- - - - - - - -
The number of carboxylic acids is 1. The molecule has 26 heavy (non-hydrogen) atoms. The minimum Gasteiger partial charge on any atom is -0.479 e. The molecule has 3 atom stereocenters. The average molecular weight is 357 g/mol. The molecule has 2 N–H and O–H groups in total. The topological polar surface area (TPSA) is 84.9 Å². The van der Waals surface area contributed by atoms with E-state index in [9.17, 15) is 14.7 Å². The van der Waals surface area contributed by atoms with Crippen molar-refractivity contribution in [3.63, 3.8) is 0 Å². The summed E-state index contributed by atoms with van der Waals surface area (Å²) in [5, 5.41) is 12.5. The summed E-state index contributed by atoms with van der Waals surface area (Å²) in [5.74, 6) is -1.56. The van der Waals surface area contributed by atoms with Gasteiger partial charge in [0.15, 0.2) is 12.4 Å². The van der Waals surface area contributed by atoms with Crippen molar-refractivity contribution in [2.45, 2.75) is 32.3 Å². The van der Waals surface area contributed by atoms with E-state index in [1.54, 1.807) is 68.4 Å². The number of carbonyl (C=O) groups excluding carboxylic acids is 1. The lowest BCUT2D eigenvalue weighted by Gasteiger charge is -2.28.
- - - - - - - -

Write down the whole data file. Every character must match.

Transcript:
The number of carboxylic acids is 1. The molecule has 26 heavy (non-hydrogen) atoms. The minimum Gasteiger partial charge on any atom is -0.479 e. The molecule has 3 atom stereocenters. The average molecular weight is 357 g/mol. The molecule has 2 N–H and O–H groups in total. The topological polar surface area (TPSA) is 84.9 Å². The van der Waals surface area contributed by atoms with E-state index in [9.17, 15) is 14.7 Å². The van der Waals surface area contributed by atoms with Crippen molar-refractivity contribution in [3.63, 3.8) is 0 Å². The summed E-state index contributed by atoms with van der Waals surface area (Å²) in [5, 5.41) is 12.5. The summed E-state index contributed by atoms with van der Waals surface area (Å²) in [5.74, 6) is -1.56. The van der Waals surface area contributed by atoms with Gasteiger partial charge in [0.15, 0.2) is 12.4 Å². The van der Waals surface area contributed by atoms with Crippen molar-refractivity contribution in [2.45, 2.75) is 32.3 Å². The van der Waals surface area contributed by atoms with E-state index in [1.54, 1.807) is 68.4 Å². The number of carbonyl (C=O) groups excluding carboxylic acids is 1. The lowest BCUT2D eigenvalue weighted by Gasteiger charge is -2.28.